The curb aprons will facilitate use of the trail with strollers, wheelchairs and bikes.
According to the undated posted notice, construction of the curb aprons will begin in 30 days. Markings at the curb indicate that construction has begun.
In 1999, the Garrett County Commissioners saw that Pennsylvania’s Great Allegheny Passage (GAP) — a paved rail-trail running from Cumberland to Pittsburgh — was taking shape just to the north. This activity led officials to appoint a Recreational Trails Task Force to explore trail possibilities in Western Maryland.
Task force members developed a Master Trail Plan for the county and created Garrett Trails, a non-profit, volunteer group to implement the plan. In June 2008, the task force voted to formally reorganize Garrett Trails as the permanent organization tasked with carrying out the master plan and more generally, trail development and promotion.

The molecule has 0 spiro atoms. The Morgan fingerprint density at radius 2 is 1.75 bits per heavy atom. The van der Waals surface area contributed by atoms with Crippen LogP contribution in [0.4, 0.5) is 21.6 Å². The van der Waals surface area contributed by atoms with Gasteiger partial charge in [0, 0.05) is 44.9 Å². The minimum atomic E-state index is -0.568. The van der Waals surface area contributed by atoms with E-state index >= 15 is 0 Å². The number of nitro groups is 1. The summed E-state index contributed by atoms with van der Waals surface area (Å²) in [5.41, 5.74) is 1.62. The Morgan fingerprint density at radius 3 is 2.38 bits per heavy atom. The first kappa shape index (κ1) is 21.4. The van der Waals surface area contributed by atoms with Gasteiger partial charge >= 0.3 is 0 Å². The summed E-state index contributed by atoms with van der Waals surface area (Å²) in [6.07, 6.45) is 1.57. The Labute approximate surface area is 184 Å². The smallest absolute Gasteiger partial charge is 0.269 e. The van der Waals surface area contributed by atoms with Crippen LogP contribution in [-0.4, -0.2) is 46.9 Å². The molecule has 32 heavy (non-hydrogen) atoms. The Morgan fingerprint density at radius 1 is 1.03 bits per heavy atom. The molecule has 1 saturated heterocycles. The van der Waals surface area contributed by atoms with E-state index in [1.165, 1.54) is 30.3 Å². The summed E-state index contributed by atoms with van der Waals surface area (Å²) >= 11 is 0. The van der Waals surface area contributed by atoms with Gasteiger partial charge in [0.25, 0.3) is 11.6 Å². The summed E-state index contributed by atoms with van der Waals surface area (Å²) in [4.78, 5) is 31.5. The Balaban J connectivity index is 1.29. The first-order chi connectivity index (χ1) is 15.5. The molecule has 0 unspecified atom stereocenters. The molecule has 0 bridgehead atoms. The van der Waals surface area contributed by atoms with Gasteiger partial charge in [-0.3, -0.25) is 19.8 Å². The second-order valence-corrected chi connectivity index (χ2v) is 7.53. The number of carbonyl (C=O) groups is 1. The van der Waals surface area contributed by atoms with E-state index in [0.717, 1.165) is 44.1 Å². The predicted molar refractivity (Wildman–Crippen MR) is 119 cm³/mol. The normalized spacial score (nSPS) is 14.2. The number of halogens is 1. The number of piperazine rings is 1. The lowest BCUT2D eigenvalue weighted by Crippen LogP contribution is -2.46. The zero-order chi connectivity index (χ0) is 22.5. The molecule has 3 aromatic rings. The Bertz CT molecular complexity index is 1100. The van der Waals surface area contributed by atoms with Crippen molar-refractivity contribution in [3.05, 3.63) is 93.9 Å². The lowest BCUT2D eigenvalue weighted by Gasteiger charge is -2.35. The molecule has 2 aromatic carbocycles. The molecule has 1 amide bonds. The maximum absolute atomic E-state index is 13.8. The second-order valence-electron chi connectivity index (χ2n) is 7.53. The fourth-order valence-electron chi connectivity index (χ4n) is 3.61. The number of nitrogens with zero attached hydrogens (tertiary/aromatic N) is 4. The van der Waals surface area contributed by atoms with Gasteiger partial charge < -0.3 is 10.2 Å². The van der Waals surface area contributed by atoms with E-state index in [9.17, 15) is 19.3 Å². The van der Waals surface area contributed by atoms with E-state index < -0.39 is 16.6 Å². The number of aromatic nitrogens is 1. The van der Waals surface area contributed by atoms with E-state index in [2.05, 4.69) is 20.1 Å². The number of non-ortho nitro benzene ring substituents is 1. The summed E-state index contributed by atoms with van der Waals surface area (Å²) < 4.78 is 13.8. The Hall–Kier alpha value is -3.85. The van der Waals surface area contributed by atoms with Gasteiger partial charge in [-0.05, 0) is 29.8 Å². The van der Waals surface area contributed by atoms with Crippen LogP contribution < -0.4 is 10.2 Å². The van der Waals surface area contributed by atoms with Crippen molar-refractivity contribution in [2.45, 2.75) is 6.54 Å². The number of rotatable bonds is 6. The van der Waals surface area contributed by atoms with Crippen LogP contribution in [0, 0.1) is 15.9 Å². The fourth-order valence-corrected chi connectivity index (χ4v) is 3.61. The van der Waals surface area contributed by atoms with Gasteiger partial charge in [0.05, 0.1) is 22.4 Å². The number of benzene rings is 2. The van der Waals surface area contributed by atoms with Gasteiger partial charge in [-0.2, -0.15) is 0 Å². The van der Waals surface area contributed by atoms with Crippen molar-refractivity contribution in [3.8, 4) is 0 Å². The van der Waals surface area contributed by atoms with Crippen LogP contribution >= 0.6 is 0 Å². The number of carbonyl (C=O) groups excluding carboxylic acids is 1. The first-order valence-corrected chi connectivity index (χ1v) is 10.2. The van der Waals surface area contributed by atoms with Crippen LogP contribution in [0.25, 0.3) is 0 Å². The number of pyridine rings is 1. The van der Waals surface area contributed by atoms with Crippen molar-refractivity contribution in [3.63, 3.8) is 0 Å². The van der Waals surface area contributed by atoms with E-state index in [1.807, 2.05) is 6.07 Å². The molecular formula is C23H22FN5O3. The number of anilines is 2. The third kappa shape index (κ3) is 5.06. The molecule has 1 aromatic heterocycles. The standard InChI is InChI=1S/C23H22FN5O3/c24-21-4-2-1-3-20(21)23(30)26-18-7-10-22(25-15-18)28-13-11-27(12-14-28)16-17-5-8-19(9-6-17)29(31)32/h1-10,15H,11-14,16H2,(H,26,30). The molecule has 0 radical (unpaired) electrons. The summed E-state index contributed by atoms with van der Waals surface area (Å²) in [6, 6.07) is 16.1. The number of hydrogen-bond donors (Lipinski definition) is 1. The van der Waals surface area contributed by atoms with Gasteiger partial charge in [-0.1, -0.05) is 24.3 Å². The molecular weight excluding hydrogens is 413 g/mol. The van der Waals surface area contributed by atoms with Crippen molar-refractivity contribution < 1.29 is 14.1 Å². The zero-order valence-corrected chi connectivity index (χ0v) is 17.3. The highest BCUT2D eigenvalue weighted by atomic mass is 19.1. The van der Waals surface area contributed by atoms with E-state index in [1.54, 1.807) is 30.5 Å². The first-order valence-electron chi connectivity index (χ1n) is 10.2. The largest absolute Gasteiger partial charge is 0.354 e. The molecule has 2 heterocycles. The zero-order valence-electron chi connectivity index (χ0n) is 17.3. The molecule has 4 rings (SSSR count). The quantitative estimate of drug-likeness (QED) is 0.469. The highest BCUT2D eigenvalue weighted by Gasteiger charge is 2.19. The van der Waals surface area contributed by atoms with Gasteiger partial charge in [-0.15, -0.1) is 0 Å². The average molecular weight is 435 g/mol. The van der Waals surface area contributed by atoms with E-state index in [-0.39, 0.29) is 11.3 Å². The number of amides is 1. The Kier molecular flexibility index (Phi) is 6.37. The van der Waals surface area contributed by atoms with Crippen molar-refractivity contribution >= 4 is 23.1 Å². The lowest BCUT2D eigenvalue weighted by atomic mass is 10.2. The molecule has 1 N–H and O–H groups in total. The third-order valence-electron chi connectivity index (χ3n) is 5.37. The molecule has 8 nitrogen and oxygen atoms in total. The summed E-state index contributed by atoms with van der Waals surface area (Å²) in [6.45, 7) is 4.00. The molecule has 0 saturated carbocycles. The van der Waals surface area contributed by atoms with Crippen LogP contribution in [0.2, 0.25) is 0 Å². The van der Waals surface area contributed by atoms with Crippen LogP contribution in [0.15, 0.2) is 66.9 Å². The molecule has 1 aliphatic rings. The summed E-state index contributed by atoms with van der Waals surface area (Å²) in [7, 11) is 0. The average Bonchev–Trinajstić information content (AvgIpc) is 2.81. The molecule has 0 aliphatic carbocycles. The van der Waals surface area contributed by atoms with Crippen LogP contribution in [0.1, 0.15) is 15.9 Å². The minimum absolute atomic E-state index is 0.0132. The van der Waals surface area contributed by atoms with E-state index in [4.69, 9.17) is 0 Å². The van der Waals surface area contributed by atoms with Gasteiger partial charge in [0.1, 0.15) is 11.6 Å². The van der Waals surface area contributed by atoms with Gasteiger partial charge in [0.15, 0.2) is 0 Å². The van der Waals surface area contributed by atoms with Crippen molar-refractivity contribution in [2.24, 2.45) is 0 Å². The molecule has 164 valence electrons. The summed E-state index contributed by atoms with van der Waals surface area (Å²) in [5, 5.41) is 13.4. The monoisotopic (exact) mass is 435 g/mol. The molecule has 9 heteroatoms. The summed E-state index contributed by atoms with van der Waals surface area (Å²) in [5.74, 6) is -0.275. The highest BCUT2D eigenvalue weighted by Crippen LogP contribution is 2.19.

Since 2002, Garrett Trails has been focused on the ambitious goal of creating the Eastern Continental Divide Loop Trail, which is envisioned as a 200-mile hard-packed, multi-user pathway through the heart of Garrett County that creates connections between existing trails and also links with larger trail networks outside the county. (See map.)
The trail will eventually pass the Deep Creek Hydroelectric Power Plant and connect to the Fork Run Trail System. From there, the Chamber of Commerce/Visitor Center will be accessible along with Deep Creek Lake State Park via Route 219 bike lanes and then connect the Meadow Mountain Trail (MMT) north back to Grantsville. This impressive undertaking could take years to complete.